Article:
On the Decline of our Merchant Marine

by William R. Carr

Our once proud Merchant Marine is in near eclipse. The recent Maritime Security legislation, passed in 1996, puts a 47 ship "decline floor" on our once world-class fleet. (47 militarily useful ships will be subsidized at about half the former operating differential subsidy.) We are the world's largest trading nation, but possess the world's 11th largest merchant fleet, after such maritime giants as Panama, Liberia, Cyprus, and the Bahamas. China, (No. 8, and gaining fast) of course, is a real giant, and will soon cast a long shadow around the world—and it will do it with our help. (Already the Chinese government owned China Ocean Shipping Company, COSCO, is taking over former U.S. military port facilities both in Panama and our own West coast with our blessing and assistance.)

Globalization, termed "free trade," and deregulation of critical national industries, (encouraging internationalization of once American corporate capital) are the primary causes for the decline of our merchant fleet. The Merchant Marine, I have always contended, is on the very "cutting" edge of the New World Order. From strictly a bottom-line perspective, it makes little sense to own or use American ships when Liberian, Panamanian, or other flag of convenience registries are available to American companies with no penalty. It makes no sense to hire American seamen when third world sailors will work for a fraction of an American living wage. As a result, the American flag and American seamen are endangered species on the high seas.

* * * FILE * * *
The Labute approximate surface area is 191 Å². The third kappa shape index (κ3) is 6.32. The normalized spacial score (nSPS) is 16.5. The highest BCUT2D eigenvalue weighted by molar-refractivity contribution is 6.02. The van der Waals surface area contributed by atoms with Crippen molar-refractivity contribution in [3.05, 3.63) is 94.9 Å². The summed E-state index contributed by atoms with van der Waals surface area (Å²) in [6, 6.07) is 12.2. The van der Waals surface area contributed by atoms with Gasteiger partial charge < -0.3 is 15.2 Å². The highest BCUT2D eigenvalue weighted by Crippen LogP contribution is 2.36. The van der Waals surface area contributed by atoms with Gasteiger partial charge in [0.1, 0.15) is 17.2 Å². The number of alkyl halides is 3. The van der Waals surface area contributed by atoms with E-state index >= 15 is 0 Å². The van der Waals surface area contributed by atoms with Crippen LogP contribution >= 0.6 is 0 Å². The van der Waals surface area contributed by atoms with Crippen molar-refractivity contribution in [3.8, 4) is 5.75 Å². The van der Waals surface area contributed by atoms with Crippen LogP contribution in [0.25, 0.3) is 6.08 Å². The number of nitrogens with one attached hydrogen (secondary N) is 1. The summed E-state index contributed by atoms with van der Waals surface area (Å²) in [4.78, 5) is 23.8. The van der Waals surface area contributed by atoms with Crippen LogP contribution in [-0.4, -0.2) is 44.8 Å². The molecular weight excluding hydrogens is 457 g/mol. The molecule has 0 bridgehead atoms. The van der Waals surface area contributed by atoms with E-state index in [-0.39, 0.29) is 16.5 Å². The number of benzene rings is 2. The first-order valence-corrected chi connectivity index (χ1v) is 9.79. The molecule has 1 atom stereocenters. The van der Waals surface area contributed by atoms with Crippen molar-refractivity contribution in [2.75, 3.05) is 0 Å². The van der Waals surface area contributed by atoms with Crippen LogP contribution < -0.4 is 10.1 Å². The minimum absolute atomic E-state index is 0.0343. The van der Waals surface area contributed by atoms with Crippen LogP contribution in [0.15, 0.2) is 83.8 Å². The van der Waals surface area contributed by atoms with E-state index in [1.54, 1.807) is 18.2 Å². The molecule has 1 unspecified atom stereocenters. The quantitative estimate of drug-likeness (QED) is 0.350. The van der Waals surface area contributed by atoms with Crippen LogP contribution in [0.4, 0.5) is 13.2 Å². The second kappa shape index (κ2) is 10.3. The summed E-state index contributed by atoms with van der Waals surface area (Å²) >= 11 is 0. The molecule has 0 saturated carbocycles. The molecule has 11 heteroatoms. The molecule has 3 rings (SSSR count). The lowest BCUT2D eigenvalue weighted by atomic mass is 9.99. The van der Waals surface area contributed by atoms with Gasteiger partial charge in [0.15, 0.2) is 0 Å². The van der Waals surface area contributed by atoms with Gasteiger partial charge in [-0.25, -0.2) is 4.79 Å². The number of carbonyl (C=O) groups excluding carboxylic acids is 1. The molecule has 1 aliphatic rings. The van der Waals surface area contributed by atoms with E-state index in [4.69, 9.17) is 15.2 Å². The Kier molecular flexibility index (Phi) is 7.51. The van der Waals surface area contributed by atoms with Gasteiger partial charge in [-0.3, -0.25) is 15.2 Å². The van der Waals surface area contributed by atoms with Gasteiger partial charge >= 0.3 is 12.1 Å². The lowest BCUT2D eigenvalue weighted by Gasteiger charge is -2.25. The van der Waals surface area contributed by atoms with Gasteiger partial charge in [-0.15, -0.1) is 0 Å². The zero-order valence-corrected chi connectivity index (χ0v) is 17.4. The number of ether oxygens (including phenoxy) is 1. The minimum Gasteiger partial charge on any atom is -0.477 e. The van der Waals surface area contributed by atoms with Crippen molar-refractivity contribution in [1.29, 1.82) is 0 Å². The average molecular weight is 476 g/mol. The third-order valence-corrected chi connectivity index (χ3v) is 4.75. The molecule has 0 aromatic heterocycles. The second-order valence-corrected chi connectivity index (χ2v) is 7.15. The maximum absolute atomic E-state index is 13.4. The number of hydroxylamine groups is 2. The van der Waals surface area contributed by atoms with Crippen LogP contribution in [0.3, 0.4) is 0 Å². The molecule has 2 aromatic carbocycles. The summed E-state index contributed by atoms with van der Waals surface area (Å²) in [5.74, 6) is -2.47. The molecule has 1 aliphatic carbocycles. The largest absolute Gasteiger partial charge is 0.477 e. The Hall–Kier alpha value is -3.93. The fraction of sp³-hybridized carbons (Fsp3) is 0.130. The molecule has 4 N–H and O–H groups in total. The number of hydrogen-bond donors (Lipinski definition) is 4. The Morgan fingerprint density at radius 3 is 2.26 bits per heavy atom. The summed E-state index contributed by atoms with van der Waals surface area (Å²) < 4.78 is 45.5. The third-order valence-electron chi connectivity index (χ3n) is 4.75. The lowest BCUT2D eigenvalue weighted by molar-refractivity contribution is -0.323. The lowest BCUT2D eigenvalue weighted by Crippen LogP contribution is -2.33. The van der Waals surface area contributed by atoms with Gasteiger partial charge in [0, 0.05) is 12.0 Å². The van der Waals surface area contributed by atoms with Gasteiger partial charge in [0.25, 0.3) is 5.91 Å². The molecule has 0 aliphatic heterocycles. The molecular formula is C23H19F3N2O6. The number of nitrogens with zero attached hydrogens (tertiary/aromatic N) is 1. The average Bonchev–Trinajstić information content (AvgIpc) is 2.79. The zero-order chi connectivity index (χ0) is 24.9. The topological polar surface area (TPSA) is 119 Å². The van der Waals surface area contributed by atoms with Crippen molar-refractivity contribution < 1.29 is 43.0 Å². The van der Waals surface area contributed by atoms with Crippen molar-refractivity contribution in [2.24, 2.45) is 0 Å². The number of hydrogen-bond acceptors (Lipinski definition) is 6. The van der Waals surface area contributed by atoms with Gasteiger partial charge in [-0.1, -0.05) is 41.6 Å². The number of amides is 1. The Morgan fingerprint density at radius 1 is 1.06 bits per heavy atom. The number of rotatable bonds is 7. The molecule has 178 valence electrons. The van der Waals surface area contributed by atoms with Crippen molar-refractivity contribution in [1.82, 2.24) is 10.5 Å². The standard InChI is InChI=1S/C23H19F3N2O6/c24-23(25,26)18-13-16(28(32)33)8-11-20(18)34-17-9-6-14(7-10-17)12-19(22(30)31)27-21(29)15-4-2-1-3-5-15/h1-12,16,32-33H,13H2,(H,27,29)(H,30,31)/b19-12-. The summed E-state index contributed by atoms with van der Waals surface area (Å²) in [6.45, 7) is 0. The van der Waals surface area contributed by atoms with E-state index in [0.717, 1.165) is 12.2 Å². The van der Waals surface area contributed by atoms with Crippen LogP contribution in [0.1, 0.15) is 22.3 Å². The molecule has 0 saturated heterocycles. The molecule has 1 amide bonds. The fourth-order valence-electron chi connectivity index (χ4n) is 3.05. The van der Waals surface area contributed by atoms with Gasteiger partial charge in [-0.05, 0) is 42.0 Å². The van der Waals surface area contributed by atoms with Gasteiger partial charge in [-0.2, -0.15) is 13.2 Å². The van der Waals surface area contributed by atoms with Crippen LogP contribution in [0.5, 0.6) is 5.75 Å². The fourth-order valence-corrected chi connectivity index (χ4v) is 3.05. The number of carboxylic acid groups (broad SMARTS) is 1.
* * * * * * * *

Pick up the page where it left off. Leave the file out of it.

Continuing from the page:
American capital, however, still owns a huge percentage of global merchant tonnage. The only things missing, of course, are the American flag and American seamen. Both the companies and ships largely escape American taxation and regulation, and profits are not shared with American labor. American flag ships, and American seamen, will not, and cannot, be competitive in the emerging globalized economy until such time as American and third world wages and regulations are on a par. This will not happen soon -- but it is in the offing, much to the detriment of American seamen and American labor in general.

So long as there is a large disparity between American wage standards and those of other maritime nations, operating differential subsidies and protective regulations will be necessary to prevent the total demise of our deep-water Merchant Marine.